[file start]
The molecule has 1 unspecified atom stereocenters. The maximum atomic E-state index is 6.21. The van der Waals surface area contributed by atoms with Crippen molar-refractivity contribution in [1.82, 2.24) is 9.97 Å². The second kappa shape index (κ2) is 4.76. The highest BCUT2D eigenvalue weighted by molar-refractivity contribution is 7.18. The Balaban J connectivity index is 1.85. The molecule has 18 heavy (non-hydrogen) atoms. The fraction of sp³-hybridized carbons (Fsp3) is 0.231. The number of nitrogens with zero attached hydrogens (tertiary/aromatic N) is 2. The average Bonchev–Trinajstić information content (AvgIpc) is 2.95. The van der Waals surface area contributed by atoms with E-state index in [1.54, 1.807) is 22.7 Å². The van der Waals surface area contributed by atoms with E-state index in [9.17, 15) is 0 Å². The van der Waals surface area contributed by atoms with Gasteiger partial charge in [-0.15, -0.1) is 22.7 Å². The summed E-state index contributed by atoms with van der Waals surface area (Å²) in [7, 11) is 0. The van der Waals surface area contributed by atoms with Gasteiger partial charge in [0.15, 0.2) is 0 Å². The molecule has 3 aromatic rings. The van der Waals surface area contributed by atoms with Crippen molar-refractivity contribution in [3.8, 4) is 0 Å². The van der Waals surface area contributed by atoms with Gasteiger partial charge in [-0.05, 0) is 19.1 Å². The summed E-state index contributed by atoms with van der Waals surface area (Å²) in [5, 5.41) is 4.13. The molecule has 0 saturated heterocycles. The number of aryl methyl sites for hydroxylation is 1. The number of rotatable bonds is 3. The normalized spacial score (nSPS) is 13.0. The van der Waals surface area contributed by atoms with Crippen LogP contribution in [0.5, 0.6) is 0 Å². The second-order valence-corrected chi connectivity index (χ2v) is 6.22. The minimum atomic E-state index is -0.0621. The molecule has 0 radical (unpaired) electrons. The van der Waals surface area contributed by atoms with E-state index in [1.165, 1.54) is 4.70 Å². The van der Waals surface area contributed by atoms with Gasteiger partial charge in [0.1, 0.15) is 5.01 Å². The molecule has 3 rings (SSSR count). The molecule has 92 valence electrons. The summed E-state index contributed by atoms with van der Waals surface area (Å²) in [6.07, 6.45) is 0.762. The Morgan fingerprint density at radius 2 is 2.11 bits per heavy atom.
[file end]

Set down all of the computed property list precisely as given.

The molecule has 1 unspecified atom stereocenters. The maximum atomic E-state index is 6.21. The van der Waals surface area contributed by atoms with Crippen molar-refractivity contribution in [1.82, 2.24) is 9.97 Å². The second kappa shape index (κ2) is 4.76. The highest BCUT2D eigenvalue weighted by molar-refractivity contribution is 7.18. The Balaban J connectivity index is 1.85. The molecule has 18 heavy (non-hydrogen) atoms. The fraction of sp³-hybridized carbons (Fsp3) is 0.231. The number of nitrogens with zero attached hydrogens (tertiary/aromatic N) is 2. The average Bonchev–Trinajstić information content (AvgIpc) is 2.95. The van der Waals surface area contributed by atoms with E-state index in [1.54, 1.807) is 22.7 Å². The van der Waals surface area contributed by atoms with E-state index in [9.17, 15) is 0 Å². The van der Waals surface area contributed by atoms with Gasteiger partial charge in [-0.15, -0.1) is 22.7 Å². The summed E-state index contributed by atoms with van der Waals surface area (Å²) in [7, 11) is 0. The van der Waals surface area contributed by atoms with Gasteiger partial charge in [0.15, 0.2) is 0 Å². The molecule has 3 aromatic rings. The van der Waals surface area contributed by atoms with Crippen molar-refractivity contribution in [3.8, 4) is 0 Å². The van der Waals surface area contributed by atoms with Gasteiger partial charge in [-0.05, 0) is 19.1 Å². The summed E-state index contributed by atoms with van der Waals surface area (Å²) in [5, 5.41) is 4.13. The molecule has 0 saturated heterocycles. The number of aryl methyl sites for hydroxylation is 1. The number of rotatable bonds is 3. The normalized spacial score (nSPS) is 13.0. The van der Waals surface area contributed by atoms with Crippen LogP contribution in [0.5, 0.6) is 0 Å². The second-order valence-corrected chi connectivity index (χ2v) is 6.22. The minimum atomic E-state index is -0.0621. The molecule has 0 radical (unpaired) electrons. The van der Waals surface area contributed by atoms with E-state index in [1.165, 1.54) is 4.70 Å². The van der Waals surface area contributed by atoms with Gasteiger partial charge in [0.1, 0.15) is 5.01 Å². The molecule has 3 rings (SSSR count). The molecule has 92 valence electrons. The summed E-state index contributed by atoms with van der Waals surface area (Å²) in [6.07, 6.45) is 0.762. The Morgan fingerprint density at radius 2 is 2.11 bits per heavy atom.